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Health chief warns of barbecue risks
WIRRAL’S public health chief is warning people to take extra care when cooking on a barbecue this Summer.
With the warmer weather making an appearance on the borough, Fiona Johnstone, director of public health, is recommending that food be cooked in the oven before adding to a barbecue for flavour.
She wants to emphasise that cases of food poisoning double over the summer when less care is taken over food hygiene during outdoor cooking and food preparation. If you are cooking on a barbecue, the two main risk factors are undercooked meat and spreading germs from raw meat onto food that’s ready to eat.
Ms Johnstone said: “The safest option is to cook food indoors using your oven. You can then put the cooked food on the barbecue for flavour – but make sure it is piping hot all the way through. This can also be an easier option if you're cooking for a lot of people at the same time. “Don’t assume that because meat is charred on the outside it will be cooked properly on the inside. Cut the meat at the thickest part to make sure it isn’t pink on the inside.
“You also need to remember to keep some foods cool to prevent food-poisoning germs multiplying, so don’t leave food out of the fridge for more than a couple of hours, and don’t leave food in the sun.”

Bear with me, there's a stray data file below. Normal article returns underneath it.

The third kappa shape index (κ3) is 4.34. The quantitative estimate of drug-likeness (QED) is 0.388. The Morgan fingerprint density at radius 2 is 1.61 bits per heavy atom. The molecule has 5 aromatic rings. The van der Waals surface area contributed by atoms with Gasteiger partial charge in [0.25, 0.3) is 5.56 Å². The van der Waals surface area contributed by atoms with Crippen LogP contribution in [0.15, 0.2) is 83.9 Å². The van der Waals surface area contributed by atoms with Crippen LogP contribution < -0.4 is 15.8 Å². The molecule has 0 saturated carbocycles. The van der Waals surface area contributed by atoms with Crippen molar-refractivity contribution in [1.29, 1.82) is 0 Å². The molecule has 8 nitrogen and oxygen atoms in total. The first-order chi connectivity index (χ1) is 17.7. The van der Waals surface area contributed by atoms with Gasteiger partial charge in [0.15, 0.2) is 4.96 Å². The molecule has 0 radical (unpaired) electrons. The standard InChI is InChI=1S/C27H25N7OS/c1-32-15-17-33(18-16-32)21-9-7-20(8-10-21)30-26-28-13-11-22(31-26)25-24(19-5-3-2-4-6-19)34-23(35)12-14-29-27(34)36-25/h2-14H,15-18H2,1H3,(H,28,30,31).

Most people with food poisoning will get better without the need for treatment but symptoms can be relieved by drinking plenty of fluids and eating easily digested food such as toast.
Ms Johnstone added: “If you do become ill, drink plenty of water to prevent dehydration – this is particularly important for young children, older people and if you have another illness. Anyone who falls into one of these groups may need rehydration salts, which are available from pharmacies.
“Remember, staff in your local pharmacy will be able to give you expert advice on upset stomachs, and a range of other common complaints.”